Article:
The townspeople of Vaysechvoos were all astir. Mendel the Merchant had come all the way from Kiev with all manner of merchandise to interest those who had a few kopeks with which to purchase things.
Fine heavy woolens for the cold winters of Vaysechvoos were spread out for the women to see. Delicacies to adorn the Sabbath table were before them. And a curious contraption, which no one in Vaysechvoos had ever seen before, was displayed with more grandeur than could be described. It was a simple box with a crank on it, attached to another wooden box with a rounded glass protuberance. Everyone wondered what it was and when they could no longer contain their curiosity, the towns people asked Mendel the Merchant, What is this strange thing?”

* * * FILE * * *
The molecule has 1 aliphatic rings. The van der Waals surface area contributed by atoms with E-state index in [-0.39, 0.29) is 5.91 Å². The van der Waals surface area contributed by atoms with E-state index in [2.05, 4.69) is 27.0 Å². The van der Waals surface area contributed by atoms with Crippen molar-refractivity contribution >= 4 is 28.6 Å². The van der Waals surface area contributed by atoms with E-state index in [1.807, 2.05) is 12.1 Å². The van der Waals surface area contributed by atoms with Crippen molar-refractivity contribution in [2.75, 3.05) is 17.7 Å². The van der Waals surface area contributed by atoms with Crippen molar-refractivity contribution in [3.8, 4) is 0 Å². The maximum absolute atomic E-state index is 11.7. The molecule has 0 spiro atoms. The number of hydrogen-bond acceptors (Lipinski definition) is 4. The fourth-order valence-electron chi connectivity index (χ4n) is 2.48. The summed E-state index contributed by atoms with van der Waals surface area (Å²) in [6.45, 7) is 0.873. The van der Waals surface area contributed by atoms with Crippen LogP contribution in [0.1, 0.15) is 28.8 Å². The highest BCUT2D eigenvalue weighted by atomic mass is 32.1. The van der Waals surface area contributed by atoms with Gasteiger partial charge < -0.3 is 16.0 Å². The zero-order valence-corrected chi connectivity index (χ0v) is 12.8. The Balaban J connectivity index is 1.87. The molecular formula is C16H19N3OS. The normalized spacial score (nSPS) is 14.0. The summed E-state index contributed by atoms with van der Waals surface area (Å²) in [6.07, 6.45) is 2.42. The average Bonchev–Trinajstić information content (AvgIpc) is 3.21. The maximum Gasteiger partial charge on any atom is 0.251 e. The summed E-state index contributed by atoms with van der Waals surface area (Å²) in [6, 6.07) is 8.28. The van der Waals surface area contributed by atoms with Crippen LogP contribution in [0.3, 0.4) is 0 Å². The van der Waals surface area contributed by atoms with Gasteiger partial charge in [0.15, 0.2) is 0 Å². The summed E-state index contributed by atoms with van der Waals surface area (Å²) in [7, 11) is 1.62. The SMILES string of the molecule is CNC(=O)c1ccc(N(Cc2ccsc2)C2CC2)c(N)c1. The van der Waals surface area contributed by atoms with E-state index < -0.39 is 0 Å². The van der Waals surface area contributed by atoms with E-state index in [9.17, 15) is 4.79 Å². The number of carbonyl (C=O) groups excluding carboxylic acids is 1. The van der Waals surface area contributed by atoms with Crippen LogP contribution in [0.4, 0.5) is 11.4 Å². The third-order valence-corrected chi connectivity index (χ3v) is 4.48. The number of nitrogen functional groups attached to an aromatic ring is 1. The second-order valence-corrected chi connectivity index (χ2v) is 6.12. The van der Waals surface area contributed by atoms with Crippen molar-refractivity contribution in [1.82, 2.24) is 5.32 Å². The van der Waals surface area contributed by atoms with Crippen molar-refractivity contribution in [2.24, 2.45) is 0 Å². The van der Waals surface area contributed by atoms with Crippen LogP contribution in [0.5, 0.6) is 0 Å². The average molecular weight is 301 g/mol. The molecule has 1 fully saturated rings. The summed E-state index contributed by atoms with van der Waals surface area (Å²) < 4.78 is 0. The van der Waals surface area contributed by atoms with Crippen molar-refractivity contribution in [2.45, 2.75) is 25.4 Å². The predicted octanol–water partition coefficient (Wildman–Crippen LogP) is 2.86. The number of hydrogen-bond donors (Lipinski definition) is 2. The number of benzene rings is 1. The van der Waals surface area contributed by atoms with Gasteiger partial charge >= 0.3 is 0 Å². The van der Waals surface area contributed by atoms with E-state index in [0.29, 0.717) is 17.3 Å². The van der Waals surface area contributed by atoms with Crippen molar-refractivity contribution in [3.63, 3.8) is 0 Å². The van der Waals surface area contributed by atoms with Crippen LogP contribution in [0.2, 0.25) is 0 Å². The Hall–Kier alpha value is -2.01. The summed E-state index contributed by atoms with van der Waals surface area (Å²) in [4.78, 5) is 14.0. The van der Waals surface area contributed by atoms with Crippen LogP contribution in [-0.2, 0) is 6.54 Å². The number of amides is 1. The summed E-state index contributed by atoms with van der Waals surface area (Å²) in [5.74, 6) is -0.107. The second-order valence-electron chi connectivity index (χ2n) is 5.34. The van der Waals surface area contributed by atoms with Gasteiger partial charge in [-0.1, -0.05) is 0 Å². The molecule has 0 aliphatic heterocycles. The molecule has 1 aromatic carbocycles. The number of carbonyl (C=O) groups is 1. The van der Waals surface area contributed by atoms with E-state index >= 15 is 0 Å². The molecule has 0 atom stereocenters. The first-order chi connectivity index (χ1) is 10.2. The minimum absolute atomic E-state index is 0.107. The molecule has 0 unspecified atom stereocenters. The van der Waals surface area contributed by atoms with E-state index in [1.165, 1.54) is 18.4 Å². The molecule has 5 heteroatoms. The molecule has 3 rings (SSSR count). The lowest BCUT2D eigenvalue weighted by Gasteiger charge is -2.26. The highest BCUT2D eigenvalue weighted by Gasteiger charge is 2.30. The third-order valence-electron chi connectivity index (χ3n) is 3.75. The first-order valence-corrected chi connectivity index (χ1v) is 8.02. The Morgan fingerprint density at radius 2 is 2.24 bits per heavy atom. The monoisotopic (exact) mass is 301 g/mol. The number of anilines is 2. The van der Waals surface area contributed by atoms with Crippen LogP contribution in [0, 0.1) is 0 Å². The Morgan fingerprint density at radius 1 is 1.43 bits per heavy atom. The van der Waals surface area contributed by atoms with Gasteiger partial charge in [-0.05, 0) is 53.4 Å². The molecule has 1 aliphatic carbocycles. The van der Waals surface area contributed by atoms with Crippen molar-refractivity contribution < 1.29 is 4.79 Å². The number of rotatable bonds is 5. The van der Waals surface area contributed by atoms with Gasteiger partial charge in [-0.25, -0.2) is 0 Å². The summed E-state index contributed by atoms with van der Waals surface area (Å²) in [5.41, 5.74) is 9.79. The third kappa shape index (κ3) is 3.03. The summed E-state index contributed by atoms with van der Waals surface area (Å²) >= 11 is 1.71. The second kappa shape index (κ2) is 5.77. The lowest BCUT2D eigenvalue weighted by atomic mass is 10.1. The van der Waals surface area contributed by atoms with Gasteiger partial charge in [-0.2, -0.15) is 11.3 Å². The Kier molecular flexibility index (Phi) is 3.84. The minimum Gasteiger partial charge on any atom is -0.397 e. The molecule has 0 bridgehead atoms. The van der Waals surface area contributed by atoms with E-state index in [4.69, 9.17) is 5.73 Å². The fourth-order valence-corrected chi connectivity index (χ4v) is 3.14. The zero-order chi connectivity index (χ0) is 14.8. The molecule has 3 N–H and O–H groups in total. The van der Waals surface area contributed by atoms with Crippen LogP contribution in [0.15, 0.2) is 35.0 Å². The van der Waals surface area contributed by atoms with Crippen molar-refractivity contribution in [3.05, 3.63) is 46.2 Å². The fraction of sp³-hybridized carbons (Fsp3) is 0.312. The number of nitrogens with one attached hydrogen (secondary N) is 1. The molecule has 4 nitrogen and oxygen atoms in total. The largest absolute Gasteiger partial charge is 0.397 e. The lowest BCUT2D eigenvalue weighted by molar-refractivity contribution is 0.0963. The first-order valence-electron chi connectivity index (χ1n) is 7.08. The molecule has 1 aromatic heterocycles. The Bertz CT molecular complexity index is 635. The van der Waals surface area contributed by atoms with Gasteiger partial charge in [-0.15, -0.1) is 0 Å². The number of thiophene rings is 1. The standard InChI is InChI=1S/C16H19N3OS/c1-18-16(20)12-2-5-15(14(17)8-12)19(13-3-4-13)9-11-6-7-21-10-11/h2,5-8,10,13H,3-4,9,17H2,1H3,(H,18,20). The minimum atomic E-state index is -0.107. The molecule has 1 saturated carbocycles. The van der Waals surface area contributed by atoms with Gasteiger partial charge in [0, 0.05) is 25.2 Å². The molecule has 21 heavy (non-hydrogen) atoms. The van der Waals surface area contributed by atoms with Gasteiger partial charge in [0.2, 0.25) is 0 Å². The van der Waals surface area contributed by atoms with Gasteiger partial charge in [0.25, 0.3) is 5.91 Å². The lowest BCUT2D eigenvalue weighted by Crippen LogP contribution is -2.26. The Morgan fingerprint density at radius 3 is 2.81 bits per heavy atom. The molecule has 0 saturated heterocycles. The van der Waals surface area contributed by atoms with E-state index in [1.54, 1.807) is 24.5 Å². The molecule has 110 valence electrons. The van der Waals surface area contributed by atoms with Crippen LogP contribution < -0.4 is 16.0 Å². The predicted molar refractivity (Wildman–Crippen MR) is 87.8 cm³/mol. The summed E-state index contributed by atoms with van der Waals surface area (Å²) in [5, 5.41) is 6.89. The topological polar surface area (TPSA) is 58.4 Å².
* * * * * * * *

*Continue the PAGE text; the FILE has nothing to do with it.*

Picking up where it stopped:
He smiled, then replied, “It is a machine that makes light.”
“That’s impossible!” the people shouted and some began to laugh. Then Mendel turned the crank over and over until the glass bubble shone brightly.
The laughter stopped. Everyone was astounded.
“It couldn’t be!” some uttered with fear in their voices. Others were convinced that their eyes were playing tricks on them. Still others called Mendel a sorcerer and said, “This is witchcraft.”
No one understood. Instead they insisted that Mendel the Merchant leave Vaysechvoos, for everyone knew that light only came from the sun or from fire. And to this day, the people of Vaysechvoos use the light of the sun by day and the light from burning candles by night.